In the last couple of posts, we have mentioned that 13 of the world’s 20 most polluted cities are in India. The rest are in Pakistan, Qatar, Turkey, Iran, and Bangladesh. But the top 20 rankings made us wonder, how does India compare to the rest of the world? To find out, we selected a few cities from around the globe and mapped the World Health Organization’s 2014 air quality data. Due to variations in the frequency of data collection, WHO’s database contains data collected anywhere from 2010-2013, varying by city and country. The map below shows the outdoor air quality as measured by PM 2.5, or particulate matters that are two and a half microns or less in width. PM 2.5 are approximately 30 times smaller than human hair. Due to their size, they can lodge deeply into lungs and lead to health problems.
Air quality is drastically different across continents, but even cities with seemingly clean air see high-pollution days. Recently, the city of Stuttgart, Germany issued an air pollution warning and asked residents to leave cars at home in lieu of public transport to bring down pollution levels. Though Stuttgart averages healthy levels of air pollution on an annual basis, the city saw 64 days of pollution above EU’s recommended 40 µg/m³ for PM 10 in 2014. Stuttgart government issued the air pollution warning after pollution levels rose to 89 µg/m³ (PM 10) on January 19, 2016.
Similar to Stuttgart, other cities in Europe have taken measures to bring down air pollution. Even though these pollution levels are significantly better off than India’s, they are still above WHO and EU’s recommended levels. In 2014, Paris—like New Delhi—implemented an odd-even scheme to bring down pollution levels. Milan took more drastic measures in 2015 by banning all cars, motorcycles, and scooters between 10 am and 4 pm for a three-day period to bring down pollution levels. Contrastingly, London has introduced a congestion charge for those seeking to drive in the city during the day on weekdays. Beijing has also taken various measures, including putting limits on cars, factories, and construction sites on days with high levels of smog.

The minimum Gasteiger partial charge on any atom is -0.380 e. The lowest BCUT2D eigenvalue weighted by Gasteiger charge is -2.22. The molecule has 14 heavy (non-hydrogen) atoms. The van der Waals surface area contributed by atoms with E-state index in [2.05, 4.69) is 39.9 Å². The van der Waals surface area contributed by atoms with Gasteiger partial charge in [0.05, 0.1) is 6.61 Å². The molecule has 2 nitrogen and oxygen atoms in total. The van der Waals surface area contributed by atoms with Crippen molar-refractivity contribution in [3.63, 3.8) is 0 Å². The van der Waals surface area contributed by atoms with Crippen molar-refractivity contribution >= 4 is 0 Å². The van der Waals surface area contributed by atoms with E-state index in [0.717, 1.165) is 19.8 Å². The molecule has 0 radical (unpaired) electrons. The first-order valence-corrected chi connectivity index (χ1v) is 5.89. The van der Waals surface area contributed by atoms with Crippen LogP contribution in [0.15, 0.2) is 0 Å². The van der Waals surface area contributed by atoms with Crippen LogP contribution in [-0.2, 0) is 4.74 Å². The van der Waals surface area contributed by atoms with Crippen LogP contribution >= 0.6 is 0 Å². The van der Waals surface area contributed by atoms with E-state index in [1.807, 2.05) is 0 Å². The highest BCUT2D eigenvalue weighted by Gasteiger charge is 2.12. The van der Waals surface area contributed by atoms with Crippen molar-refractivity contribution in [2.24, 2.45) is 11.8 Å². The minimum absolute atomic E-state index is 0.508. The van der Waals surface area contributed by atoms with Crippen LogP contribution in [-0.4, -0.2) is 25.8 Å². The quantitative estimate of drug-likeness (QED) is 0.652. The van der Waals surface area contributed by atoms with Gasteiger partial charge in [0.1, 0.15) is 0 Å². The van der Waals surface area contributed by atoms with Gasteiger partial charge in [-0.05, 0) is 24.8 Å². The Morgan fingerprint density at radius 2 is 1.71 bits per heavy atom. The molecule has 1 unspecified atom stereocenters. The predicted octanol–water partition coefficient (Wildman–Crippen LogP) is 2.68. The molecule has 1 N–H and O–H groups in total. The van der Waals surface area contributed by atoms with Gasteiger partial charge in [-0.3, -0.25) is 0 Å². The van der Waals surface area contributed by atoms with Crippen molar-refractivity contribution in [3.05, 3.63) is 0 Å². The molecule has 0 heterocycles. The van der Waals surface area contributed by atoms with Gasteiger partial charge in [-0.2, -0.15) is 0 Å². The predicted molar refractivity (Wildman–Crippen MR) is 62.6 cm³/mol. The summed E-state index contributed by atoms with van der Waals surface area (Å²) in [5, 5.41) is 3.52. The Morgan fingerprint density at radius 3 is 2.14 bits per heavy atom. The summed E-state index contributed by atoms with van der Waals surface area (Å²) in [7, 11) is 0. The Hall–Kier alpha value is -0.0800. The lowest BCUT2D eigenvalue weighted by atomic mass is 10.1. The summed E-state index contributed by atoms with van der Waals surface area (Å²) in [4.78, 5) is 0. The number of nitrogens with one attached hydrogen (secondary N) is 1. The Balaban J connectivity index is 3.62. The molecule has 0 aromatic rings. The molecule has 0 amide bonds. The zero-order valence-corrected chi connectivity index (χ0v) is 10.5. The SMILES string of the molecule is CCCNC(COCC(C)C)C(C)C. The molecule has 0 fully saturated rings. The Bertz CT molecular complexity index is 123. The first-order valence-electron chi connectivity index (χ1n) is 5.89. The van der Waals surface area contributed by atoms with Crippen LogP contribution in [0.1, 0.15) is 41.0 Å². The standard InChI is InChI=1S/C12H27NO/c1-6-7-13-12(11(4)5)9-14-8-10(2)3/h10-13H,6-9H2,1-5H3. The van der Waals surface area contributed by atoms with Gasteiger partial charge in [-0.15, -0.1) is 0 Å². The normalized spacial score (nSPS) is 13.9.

As Delhi government continues its debate on how to move forward with the odd-even policy, scholars from the Energy Policy Institute at the University of Chicago the Evidence for Policy Design group at Harvard University examined preliminary data to understand the pilot period’s impact. They found that the odd-even pilot reduced hourly particulate air pollution concentration by 10-13%, but doubted the scheme could work long-term. In Mexico City, a similar scheme led to worse pollution outcomes when households purchased second cars or old, polluting cars to overcome the odd-even rule. The scholars called for a pilot on congestion charges akin to London’s to understand how this could lead to long-term reductions in air pollution.
As Delhi’s debates on how best to curb air pollution continue, however, many of the other cities that see dangerously high levels of pollution in India necessitate a louder public debate. Here is a chart showing the top 20 polluted cities around the world as compiled by the World Economic Forum. If you live in one of these cities, start the conversation!
Bhumi spent several years working with small-holder farmers in India, Kenya, and Sierra Leone. She recently returned to India to work on governance reforms. She helps Smart Air with social media outreach, grant proposals, and anything else that comes along.